Indonesia warned on Wednesday of a “risk of further tensions” between nations with overlapping claims to swathes of the South China Sea if a “collective and common approach” is not soon agreed.
Members of the Association of Southeast Asian Nations were split in their views on the maritime dispute during the Phnom Penh meeting of foreign ministers in July, and the bloc for the first time in its 45-year history failed to deliver a joint communique.
“This is an issue that demands Asean’s and China’s collective and common approach and action, otherwise the risk of further tensions are very much ahead of us,” Foreign Minister Marty Natalegawa told reporters on the sidelines of Asean’s 45th anniversary celebrations.
“In the absence of a code of conduct, we may be risking more incidents in the future.”
Natalegawa toured the region after the Asean summit to push for progress on the long-stalled code of conduct, designed to reduce tensions over fishing, shipping rights and oil and gas exploration in the South China Sea.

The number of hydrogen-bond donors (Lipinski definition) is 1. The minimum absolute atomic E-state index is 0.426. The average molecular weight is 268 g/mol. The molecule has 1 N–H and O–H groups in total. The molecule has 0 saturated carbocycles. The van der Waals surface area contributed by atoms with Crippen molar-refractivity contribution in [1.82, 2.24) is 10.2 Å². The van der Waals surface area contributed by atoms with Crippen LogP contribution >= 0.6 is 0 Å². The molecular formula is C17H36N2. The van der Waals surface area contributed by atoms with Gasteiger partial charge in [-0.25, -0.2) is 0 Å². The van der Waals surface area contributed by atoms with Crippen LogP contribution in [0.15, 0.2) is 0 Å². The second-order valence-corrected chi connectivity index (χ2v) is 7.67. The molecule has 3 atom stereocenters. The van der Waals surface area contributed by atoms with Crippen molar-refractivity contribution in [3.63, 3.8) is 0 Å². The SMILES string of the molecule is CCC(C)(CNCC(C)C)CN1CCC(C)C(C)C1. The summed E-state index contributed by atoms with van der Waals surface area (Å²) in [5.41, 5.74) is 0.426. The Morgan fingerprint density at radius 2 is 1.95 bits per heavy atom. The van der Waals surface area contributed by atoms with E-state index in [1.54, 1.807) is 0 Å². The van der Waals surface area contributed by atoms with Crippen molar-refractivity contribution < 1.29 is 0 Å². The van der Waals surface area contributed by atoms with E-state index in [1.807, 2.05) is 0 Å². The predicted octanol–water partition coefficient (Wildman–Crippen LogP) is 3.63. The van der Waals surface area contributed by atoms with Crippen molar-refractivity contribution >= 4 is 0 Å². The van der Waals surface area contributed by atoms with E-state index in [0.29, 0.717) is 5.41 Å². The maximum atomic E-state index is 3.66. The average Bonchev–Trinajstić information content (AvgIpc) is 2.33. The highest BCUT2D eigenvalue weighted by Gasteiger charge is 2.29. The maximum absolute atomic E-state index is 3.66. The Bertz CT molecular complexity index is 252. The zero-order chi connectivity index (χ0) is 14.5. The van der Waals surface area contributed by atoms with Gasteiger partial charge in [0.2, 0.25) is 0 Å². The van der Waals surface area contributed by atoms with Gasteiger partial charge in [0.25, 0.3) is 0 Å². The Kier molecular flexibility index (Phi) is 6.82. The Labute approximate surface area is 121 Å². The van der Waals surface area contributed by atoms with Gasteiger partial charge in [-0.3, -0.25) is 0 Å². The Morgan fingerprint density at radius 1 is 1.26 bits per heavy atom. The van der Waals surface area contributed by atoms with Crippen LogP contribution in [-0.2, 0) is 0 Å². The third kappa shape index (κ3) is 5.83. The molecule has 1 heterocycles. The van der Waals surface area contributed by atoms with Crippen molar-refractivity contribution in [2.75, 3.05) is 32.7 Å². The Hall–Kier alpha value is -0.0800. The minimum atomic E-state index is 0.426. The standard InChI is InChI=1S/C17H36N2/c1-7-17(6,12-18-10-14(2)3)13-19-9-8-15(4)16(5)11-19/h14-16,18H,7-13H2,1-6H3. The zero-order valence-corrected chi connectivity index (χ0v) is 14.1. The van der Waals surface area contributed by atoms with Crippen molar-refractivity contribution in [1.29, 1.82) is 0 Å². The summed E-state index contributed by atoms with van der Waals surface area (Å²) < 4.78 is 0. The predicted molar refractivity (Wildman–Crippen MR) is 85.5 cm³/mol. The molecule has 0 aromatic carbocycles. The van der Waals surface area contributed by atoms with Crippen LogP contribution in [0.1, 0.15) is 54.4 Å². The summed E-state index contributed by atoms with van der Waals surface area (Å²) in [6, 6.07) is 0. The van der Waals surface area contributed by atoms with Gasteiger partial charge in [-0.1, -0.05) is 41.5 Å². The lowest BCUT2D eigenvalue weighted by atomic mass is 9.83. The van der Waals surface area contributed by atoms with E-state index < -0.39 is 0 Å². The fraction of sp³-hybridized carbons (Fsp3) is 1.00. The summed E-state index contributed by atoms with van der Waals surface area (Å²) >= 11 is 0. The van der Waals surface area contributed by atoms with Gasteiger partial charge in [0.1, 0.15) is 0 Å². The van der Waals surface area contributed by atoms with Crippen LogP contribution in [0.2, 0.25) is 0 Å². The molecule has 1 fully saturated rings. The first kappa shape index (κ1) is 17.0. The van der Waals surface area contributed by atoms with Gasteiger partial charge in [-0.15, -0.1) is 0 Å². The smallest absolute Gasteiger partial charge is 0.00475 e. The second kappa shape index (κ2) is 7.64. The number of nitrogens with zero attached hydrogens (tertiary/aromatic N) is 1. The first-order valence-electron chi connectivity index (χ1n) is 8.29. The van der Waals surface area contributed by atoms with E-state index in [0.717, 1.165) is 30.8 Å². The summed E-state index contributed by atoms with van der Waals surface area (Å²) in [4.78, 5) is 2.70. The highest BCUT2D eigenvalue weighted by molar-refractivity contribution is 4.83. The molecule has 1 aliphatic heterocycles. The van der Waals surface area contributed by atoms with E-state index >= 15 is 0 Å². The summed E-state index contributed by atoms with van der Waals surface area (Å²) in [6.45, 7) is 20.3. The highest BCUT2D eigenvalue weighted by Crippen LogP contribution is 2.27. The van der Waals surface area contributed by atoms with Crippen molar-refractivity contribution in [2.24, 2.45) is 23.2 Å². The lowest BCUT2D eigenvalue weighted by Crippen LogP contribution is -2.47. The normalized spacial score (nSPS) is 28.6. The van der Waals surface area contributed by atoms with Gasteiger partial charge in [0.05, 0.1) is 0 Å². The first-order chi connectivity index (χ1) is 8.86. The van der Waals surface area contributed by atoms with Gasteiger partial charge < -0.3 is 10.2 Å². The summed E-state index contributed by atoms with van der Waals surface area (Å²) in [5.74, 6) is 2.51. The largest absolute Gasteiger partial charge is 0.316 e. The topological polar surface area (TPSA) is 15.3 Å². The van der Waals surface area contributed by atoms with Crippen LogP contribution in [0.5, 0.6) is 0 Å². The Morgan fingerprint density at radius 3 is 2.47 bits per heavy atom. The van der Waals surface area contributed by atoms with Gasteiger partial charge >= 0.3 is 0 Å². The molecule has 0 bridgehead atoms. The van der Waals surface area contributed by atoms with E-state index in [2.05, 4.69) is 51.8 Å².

Chinese Foreign Minister Yang Jiechi will visit Indonesia, Brunei and Malaysia from Thursday, and Natalegawa said he hoped to “compare notes on where we are on the South China Sea” with him.
China claims sovereignty over almost all of the resource-rich sea, which is home to vital shipping lanes, but the Philippines, Vietnam, Malaysia and Brunei have overlapping claims.
Vietnam is scheduled next year to appoint a secretary general to head Asean after the five-year tenure of Thailand’s Surin Pitsuwan comes to an end.
Vietnam frequently trades diplomatic barbs with China over oil exploration, fishing rights and the Spratly and Paracel Islands, which both countries claim as their own.